Nixon and Ford made national pleas for energy independence after the OPEC crisis of the 1970s, when a boycott from oil-producing countries produced long gas lines in the United States.

One president became wildly popular when he fought a war that some say was sparked by a need for oil.

The elder President Bush's approval rating soared to an all-time high in 1991 after the American and coalition forces kicked Saddam Hussein's army out of Kuwait, home to about 20 percent of the world's oil reserves, says Hedtke, the history professor from Cabrini College in Pennsylvania.

"His [Bush] approval ratings were about 90 percent, '' Hedtke says. "If the economy hadn't fallen apart, it might have given him a second term."

His son, President George W. Bush, launched an invasion of Iraq that some critics said was based on the need for more oil.

But the president whose term was most profoundly shaped by oil was Carter, some historians say.

During Carter's term, the 1979 Islamic revolution in Iran led to a significant drop in oil exports. The subsequent Iran-Iraq War caused oil prices to rise in the United States as well.

He went on television wearing a cardigan sweater and asked Americans to turn their thermostats down to 68. He called for putting quotas on oil imports, installing solar panels and spending enormous amounts of money on energy research, Heinberg says.

The American public, though, didn't want to tighten their belts. They subsequently elected Reagan, who removed the solar panels Carter installed at the White House and said America deserved its easy motoring way of life, Heinberg says.

The lesson for politicians was clear: Don't ask Americans to sacrifice their desire for cheap oil, Heinberg says.


"Politicians look at it as the 'Carter curse,' " Heinberg says. "You can't just tell the American people the truth anymore. You can't call for bold action."

What Obama can learn from Teddy Roosevelt

At least one other president challenged the nation with bold action, and succeeded. President John Kennedy challenged the nation to put a person on the moon within a decade.

Could Obama issue a similar challenge in the name of building a petroleum-free future?

Paul Roberts, author of "The End of Oil," says Obama faces a more difficult task than Kennedy.

"We've had cheap oil for such a long time that's it's very hard for the average consumer to see why they shouldn't be entitled to it forever," Roberts says.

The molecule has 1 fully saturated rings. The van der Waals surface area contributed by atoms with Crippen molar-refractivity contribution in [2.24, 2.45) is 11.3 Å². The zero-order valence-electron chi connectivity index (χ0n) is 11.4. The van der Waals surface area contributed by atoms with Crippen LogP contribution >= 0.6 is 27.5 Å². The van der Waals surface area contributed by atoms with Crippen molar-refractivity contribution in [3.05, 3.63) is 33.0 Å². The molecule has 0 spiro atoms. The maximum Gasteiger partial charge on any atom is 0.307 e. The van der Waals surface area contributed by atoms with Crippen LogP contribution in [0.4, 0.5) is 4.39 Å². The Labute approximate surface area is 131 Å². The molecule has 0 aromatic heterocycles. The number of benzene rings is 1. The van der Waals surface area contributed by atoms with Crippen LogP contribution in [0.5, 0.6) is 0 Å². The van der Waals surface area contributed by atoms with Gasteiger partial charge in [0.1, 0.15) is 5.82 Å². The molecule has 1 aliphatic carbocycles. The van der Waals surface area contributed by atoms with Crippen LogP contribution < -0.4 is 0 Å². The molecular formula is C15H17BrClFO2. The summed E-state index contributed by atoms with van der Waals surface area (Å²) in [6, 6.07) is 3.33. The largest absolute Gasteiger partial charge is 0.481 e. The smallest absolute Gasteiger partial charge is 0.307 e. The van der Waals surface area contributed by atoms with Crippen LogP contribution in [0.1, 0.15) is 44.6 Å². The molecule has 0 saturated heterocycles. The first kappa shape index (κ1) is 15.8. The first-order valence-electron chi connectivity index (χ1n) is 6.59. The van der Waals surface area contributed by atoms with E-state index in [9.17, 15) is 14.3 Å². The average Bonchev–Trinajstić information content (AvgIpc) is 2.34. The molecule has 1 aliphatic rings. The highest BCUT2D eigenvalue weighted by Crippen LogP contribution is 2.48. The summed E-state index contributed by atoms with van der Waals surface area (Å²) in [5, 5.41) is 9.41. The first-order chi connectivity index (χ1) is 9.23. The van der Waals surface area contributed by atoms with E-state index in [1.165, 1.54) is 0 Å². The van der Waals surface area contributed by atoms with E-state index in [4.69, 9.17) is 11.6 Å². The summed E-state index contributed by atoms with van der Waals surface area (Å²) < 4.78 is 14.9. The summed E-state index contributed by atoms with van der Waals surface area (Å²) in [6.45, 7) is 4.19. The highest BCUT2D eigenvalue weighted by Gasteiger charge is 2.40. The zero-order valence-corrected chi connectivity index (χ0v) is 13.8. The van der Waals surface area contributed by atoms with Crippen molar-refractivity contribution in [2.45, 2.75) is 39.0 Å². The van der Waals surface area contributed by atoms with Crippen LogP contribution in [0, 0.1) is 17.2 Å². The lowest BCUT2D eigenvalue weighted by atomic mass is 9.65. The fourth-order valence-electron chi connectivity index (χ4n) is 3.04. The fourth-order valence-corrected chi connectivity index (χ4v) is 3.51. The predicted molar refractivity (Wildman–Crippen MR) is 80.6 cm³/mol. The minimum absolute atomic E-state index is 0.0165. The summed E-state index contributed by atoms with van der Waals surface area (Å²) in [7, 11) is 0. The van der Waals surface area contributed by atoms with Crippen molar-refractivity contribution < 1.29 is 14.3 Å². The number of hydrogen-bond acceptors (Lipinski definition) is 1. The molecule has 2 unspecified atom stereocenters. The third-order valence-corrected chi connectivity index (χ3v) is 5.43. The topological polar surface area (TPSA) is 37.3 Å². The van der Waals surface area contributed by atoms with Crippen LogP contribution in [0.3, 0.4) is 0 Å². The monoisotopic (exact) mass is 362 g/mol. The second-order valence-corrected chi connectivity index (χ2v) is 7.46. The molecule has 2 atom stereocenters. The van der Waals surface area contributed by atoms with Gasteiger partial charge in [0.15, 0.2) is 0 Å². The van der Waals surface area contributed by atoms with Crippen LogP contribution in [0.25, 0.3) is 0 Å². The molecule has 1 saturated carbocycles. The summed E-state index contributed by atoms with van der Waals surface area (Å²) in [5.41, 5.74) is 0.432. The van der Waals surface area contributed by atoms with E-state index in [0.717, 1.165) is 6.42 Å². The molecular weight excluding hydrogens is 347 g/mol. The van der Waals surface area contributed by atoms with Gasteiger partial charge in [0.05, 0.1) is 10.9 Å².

But Koehn, the Harvard historian, says Obama could learn from Teddy Roosevelt.

Roosevelt campaigned relentlessly against Rockefeller, who had transformed Standard Oil into a monopoly through ruthless business practices. The president conducted whistle-stop tours, wrote op-ed pieces, invited industry leaders to the White House to talk about the danger of an oil company gaining too much power.

"Go directly to the people and say these are the two things -- it can't be 160 things -- that we need to do," Koehn says. "Americans are dying to be of service. But he's not issuing a call to arms."

The time for that call is long overdue because the only oil now available is in far-off places that present huge environmental and financial risks, she says.

"There is not going to be any easy pickings out there -- no more Beverly Hillbilly gushers left to be discovered in the backyards of Dallas," Koehn says.

The country may face another oil crisis as soon as a decade from now, says Heinberg, who is also a senior fellow at the Carbon Institute, a nonprofit think tank in Santa Rosa, California.

Heinberg believes it could include people freezing to death in the winter in the Northeast; farmers going bankrupt because they can't afford to pay fuel prices; the chemical industry collapsing because it doesn't have enough oil to make plastic.

Time isn't running out -- it has already run out, Heinberg says.

"What is humanly possible and politically possible are two different things," Heinberg says. "We've lived without oil for thousands of years until the last century so, yes, we can do it.